Welcome to Year in Eater, an annual review of some of the best and notable openings and restaurant news that took place in Los Angeles over the past year. Eater LA asks writers, editors, and food luminaries to pitch in to help summary the incredible year in dining that was 2019. Here now, LA food writers and editors talk about the best meals they had in the past year.
Gary Baum, features writer and restaurant critic for The Hollywood Reporter
The runners-up are Dear John’s, capped by the tableside Caesar, and Trois Mec’s Table D’Hote series in November, capped by the lobster bisque. The winner is Pasjoli, capped by the whole roast duck presentation.
Andy Wang, writer, Food & Wine
Somni is a singular experience, so creative and delicious and transporting and high-degree-of-difficulty, and eating there with my pal Maria Nguyen was tremendous. Taking my pal David Landsel to Northern Thai Food Club and seeing him freak out over the quality and value of the khao soi and larb was a great time. But I’m going to sort of cheat and say that my best meal at a restaurant was Dear John’s when my pal Melanie Dunea was shooting photos for her Don’t Play With Your Food LA art exhibit. Guests came dressed in their finest threads and most resplendent bling to make a mess while they ate Dear John’s’ spaghetti with clams and Majordomo’s short rib and Felix’s focaccia and Din Tai Fung’s soup dumplings and Mexicali’s tacos (among many other iconic L.A. dishes). It was a beautiful night that showcased how L.A. dining really has everything,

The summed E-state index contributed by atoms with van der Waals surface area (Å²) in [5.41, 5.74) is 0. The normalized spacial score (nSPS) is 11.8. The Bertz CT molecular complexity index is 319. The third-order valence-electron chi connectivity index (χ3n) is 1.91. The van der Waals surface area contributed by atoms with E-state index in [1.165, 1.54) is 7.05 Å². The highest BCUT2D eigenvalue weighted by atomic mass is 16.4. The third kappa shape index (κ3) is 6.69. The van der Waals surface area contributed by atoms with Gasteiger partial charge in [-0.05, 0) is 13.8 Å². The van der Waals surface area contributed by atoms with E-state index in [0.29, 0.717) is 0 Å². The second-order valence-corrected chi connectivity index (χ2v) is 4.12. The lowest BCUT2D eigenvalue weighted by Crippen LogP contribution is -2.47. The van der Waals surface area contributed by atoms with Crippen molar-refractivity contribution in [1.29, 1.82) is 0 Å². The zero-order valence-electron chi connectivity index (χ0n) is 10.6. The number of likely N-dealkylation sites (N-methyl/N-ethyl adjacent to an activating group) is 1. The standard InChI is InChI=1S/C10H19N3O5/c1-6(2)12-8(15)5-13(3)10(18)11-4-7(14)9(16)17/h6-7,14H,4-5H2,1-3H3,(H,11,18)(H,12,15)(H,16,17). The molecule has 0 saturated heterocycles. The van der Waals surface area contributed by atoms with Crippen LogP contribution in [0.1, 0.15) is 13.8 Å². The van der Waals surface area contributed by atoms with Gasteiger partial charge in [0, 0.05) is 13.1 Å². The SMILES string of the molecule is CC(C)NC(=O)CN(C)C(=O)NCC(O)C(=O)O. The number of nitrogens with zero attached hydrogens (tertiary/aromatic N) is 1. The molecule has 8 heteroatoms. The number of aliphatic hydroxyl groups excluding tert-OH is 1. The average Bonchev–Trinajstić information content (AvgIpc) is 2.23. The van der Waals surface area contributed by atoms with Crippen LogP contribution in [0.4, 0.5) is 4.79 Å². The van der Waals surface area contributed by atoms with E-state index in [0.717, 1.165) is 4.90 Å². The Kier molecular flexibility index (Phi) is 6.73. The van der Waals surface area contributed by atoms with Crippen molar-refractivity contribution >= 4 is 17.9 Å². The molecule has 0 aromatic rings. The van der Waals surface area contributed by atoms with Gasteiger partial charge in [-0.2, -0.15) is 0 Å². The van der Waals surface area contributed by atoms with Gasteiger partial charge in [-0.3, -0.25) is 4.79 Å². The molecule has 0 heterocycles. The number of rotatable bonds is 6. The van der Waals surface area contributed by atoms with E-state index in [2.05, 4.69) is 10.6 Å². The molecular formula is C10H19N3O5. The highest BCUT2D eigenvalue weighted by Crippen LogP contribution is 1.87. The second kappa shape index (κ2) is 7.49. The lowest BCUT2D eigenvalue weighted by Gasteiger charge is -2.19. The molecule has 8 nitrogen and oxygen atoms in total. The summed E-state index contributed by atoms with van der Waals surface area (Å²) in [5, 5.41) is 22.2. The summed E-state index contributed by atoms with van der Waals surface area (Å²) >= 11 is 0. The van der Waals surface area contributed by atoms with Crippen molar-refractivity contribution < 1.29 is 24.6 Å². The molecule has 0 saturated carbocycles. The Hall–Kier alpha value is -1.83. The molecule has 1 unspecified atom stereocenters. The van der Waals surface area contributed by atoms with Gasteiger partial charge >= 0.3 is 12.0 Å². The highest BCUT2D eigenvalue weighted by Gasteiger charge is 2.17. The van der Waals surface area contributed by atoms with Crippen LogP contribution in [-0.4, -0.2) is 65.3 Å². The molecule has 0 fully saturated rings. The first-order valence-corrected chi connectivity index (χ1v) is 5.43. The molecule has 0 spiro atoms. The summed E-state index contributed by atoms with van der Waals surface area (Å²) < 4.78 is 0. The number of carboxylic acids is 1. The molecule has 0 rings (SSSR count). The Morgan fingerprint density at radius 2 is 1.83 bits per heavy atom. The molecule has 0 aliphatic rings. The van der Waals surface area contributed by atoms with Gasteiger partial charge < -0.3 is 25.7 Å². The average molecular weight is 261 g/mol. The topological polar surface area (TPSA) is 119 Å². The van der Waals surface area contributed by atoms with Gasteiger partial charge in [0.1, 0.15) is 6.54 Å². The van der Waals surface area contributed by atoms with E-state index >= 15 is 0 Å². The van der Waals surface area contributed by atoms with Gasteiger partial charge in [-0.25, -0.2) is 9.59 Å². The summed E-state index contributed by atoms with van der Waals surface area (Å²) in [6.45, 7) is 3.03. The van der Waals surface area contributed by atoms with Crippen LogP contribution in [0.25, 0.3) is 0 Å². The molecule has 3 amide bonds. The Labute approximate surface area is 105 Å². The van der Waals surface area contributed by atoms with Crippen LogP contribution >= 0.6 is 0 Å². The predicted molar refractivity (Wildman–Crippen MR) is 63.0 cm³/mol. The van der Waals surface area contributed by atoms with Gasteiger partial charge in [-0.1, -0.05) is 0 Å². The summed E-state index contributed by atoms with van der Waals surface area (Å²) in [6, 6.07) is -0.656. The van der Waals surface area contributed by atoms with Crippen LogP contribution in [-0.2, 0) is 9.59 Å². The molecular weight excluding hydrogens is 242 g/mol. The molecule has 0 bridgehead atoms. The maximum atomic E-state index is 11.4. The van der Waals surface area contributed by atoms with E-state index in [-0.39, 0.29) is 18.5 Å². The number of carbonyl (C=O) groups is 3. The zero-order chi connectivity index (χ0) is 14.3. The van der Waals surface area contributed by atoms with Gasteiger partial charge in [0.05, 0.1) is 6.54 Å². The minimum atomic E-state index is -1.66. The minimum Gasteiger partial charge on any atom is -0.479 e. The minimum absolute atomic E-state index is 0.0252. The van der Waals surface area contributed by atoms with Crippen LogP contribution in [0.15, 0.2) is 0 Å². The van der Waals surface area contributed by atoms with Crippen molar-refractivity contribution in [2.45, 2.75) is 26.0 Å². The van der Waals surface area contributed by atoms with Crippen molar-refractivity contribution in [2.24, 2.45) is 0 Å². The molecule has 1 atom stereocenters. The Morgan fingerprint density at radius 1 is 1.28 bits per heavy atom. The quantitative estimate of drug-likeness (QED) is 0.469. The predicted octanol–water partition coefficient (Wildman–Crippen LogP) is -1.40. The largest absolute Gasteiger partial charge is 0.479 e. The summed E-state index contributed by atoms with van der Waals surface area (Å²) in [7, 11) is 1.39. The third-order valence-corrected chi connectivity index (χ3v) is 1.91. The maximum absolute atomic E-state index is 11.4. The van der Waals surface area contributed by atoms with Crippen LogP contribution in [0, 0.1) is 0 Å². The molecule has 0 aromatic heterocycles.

Hadley Tomicki, freelance writer
Addison in San Diego. Long after it’s over, one gets the sense that they’ve passed through some sort of beautiful dream.
Andrea Chang, LA Times food section deputy editor
Cheeseburgers for breakfast at GGET.
Oren Peleg, LA food writer
Hard to beat a late-night stop at Los Originales Tacos Arabes. And the bastillas at Tagine are so good it’s stupid.
Joshua Lurie, FoodGPS founder
The first meal that comes to mind took place in Kanazawa, Japan, a late lunch with my wife and our over-tired daughter. Nodoguro, black throat sea perch from the nearby Sea of Japan, is a beautifully fatty fish that’s ubiquitous in Kanazawa, but a precious find anywhere else. I ate it every meal possible, and Nodoguro Meshi Hompo Itaru provided the best experience, featuring broiled nodoguro served over rice in an iron pot and eaten in stages: solo, dressed with wasabi and scallions, and finished with nodoguro broth. I also enjoyed bran-pickled mackerel, another local specialty, along with boiled oysters and tiny deep-fried white shrimp. Ultimately, the food was so good that it was worth testing my family’s patience, though they may view the meal differently.